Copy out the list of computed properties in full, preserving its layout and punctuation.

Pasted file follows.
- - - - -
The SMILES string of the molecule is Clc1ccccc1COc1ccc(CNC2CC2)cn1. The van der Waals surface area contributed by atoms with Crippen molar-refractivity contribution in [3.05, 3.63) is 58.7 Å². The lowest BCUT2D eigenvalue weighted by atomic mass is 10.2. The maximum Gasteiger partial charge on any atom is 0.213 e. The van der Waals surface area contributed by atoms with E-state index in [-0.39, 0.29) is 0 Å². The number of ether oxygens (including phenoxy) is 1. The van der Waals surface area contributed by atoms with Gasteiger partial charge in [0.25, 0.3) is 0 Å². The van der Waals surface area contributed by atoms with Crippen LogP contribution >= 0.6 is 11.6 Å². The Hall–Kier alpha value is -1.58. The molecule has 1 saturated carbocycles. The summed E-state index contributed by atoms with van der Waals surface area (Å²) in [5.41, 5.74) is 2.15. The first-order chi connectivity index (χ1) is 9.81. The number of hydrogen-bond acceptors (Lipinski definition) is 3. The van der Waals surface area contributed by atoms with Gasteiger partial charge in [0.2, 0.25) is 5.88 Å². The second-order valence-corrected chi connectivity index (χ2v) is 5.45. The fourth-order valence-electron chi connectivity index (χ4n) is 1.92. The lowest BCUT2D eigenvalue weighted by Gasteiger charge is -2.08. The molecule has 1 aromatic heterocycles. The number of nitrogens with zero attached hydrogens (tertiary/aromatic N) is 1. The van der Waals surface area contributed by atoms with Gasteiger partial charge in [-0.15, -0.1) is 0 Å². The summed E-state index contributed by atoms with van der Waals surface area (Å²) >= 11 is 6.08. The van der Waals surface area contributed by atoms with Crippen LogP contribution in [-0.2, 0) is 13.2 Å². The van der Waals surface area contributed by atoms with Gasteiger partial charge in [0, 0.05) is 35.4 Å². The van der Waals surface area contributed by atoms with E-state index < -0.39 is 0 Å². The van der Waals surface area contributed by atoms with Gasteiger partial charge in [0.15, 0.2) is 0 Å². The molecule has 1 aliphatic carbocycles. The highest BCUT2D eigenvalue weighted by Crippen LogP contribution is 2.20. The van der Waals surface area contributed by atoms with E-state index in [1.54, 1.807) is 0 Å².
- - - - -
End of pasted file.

The SMILES string of the molecule is Clc1ccccc1COc1ccc(CNC2CC2)cn1. The van der Waals surface area contributed by atoms with Crippen molar-refractivity contribution in [3.05, 3.63) is 58.7 Å². The lowest BCUT2D eigenvalue weighted by atomic mass is 10.2. The maximum Gasteiger partial charge on any atom is 0.213 e. The van der Waals surface area contributed by atoms with E-state index in [-0.39, 0.29) is 0 Å². The number of ether oxygens (including phenoxy) is 1. The van der Waals surface area contributed by atoms with Gasteiger partial charge in [0.25, 0.3) is 0 Å². The van der Waals surface area contributed by atoms with Crippen LogP contribution >= 0.6 is 11.6 Å². The Hall–Kier alpha value is -1.58. The molecule has 1 saturated carbocycles. The summed E-state index contributed by atoms with van der Waals surface area (Å²) in [5.41, 5.74) is 2.15. The first-order chi connectivity index (χ1) is 9.81. The number of hydrogen-bond acceptors (Lipinski definition) is 3. The van der Waals surface area contributed by atoms with Gasteiger partial charge in [0.2, 0.25) is 5.88 Å². The second-order valence-corrected chi connectivity index (χ2v) is 5.45. The fourth-order valence-electron chi connectivity index (χ4n) is 1.92. The lowest BCUT2D eigenvalue weighted by Gasteiger charge is -2.08. The molecule has 1 aromatic heterocycles. The number of nitrogens with zero attached hydrogens (tertiary/aromatic N) is 1. The van der Waals surface area contributed by atoms with Gasteiger partial charge in [-0.15, -0.1) is 0 Å². The summed E-state index contributed by atoms with van der Waals surface area (Å²) >= 11 is 6.08. The van der Waals surface area contributed by atoms with Crippen LogP contribution in [-0.2, 0) is 13.2 Å². The van der Waals surface area contributed by atoms with Gasteiger partial charge in [0, 0.05) is 35.4 Å². The van der Waals surface area contributed by atoms with E-state index < -0.39 is 0 Å². The van der Waals surface area contributed by atoms with Gasteiger partial charge in [0.15, 0.2) is 0 Å². The molecule has 1 aliphatic carbocycles. The highest BCUT2D eigenvalue weighted by Crippen LogP contribution is 2.20. The van der Waals surface area contributed by atoms with E-state index in [1.54, 1.807) is 0 Å².